2

The object graph I'm working with is basically:

public class Resource
    {
        public string Forename { get; set; }
        public string Surname { get; set; }
        public int EmployeeNumber { get; set; }
        public ICollection<Skill> Skills { get; set; }
    }
public class Skill
    {
        public int SkillId{get; private set;}
        public Technology Technology { get; set; }
        public SkillCategory Category { get; set; }
        public SkillCompetency Competency { get; set; }    

    }

A new skill can be added to the user by selecting combinations of existing Technology, SkillCategory, SkillCompetency. I've been trying (and failing!) to use GraphDiff to prevent EF from trying to add duplicate Technology, SkillCategory, SkillCompetency records. This seems like it should be simple to achieve using GraphDiff but being a relative newby to EF couple with only just finding GraphDiff I'm struggling.

Any ideas?

3
  • Also, if GraphDiff is behaving unexpectedly please do not use the NuGet package but build from source as the package is currently quite outdated. I expect it to be updated soon, though..
    – andyp
    Mar 26, 2014 at 23:23
  • Thanks Andy, I'm just trying out your answer. GraphDiff appears to do exactly whaty we want so it would be great if we can actually use it :-)
    – DaveF
    Mar 27, 2014 at 8:42
  • The NuGet package for GraphDiff has been updated yesterday.
    – andyp
    Jun 2, 2014 at 17:31

1 Answer 1

2

GraphDiff basically distinguishes two kinds of relations: owned and associated. Owned can be interpreted as "being a part of" meaning that anything that is owned will be inserted/updated/deleted with its owner. The other kind of relation handled by GraphDiff is associated which means that only relations to, but not the associated entities themselves are changed by GraphDiff when updating a graph.

Coming back to your scenario: you don't want duplicate Technology, Category or Competency entities, but Skills are just combinations of those, so duplicate Skills are fine. To model this using GraphDiff, you tell it to consider Skills as parts of a Resource (owned by a Resource) and Technology, Category and Competency as associations of a Skill. This is mapped like so:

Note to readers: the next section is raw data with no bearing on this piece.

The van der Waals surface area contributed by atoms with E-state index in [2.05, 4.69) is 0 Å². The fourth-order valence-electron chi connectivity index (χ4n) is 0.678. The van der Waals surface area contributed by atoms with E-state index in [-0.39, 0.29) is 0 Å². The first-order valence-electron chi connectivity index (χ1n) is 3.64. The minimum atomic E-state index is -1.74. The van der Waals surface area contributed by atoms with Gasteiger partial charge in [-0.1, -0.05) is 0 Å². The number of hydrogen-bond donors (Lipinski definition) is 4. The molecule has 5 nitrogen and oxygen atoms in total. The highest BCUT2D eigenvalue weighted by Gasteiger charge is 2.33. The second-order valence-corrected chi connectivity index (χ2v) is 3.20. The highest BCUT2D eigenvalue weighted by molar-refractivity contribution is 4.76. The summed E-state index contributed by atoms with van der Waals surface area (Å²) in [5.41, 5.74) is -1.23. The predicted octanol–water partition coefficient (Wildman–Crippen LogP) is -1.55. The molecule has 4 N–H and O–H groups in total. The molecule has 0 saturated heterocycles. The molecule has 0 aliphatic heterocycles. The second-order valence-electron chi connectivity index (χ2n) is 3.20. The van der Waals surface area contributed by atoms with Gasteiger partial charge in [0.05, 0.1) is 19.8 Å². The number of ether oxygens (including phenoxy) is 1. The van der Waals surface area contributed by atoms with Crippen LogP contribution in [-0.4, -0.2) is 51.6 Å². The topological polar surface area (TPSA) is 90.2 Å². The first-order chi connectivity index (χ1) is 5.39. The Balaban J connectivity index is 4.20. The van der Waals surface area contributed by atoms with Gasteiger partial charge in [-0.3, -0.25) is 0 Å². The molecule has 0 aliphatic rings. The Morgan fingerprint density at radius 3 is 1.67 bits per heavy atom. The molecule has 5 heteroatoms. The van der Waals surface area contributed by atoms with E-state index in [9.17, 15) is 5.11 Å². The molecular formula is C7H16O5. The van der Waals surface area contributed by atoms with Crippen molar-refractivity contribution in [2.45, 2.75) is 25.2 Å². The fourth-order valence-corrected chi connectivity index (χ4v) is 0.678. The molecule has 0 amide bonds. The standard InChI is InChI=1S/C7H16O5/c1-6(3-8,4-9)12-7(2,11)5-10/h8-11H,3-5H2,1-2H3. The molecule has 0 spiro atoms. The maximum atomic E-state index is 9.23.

// these three entities are all managed separately and have already been saved elsewhere
Technology entityFrameworkCodeFirst;
Category objectRelationalMappers;
Competency notThatIncompetent;

using (DbContext context = new WhatEverYourContextIsNamed())
{
    Resource developer = new Resource
    {
        Skills = new List<Skill> 
        {  
            new Skill
            {
                Technology = entityFrameworkCodeFirst,
                Category = objectRelationalMappers,
                Competency = notThatIncompetent,
            }
        } 
    };
    context.UpdateGraph(developer, 
        map => map.OwnedCollection(r => r.Skills, 
            with => with.AssociatedEntity(skill => skill.Technology)
                        .AssociatedEntity(skill => skill.Category)
                        .AssociatedEntity(skill => skill.Competency)));
    context.SaveChanges();
}
4
  • Ok, I've tried your suggestion. I think you might have misunderstood my problem. The problem I'm facing is when I add a new skill to a resource the associated objects for Technology, SkillCategory, SkillCompetency competency get added as new items. Since these are reference data as such I don't want them adding. I think what I'm trying to do is have Technology, SkillCategory, SkillCompetency as AssociatedCollections of Skills which is in turn an AssociatedCollection of Resource but I can't seem to configure it.
    – DaveF
    Mar 27, 2014 at 13:13
  • 1
    You're correct, I misunderstood your question yesterday - I've updated my answer, hopefully I didn't misunderstand you again.. :)
    – andyp
    Mar 27, 2014 at 20:17
  • Thanks Andy. The above code is where I actually got to myself following your initial reply. However it didn't work - I got a replication of developer! My scenario was: 1) Create a developer, add a skill and then update/save the entities 2) With the same developer add a second skill, then update and save This gave me a second developer record. My problem was after the first update/save the developer id was not being updated with the db identity value.
    – DaveF
    Mar 28, 2014 at 8:20
  • The code I was executing was: context.UpdateGraph(developer,.....) I assumed since developer was a reference type it's id would be just updated. Once I changed the code to: developer = context.UpdateGraph(developer,....) It all worked lovely. Also I think the rebuild also helped. Thanks very much for your help.
    – DaveF
    Mar 28, 2014 at 8:20

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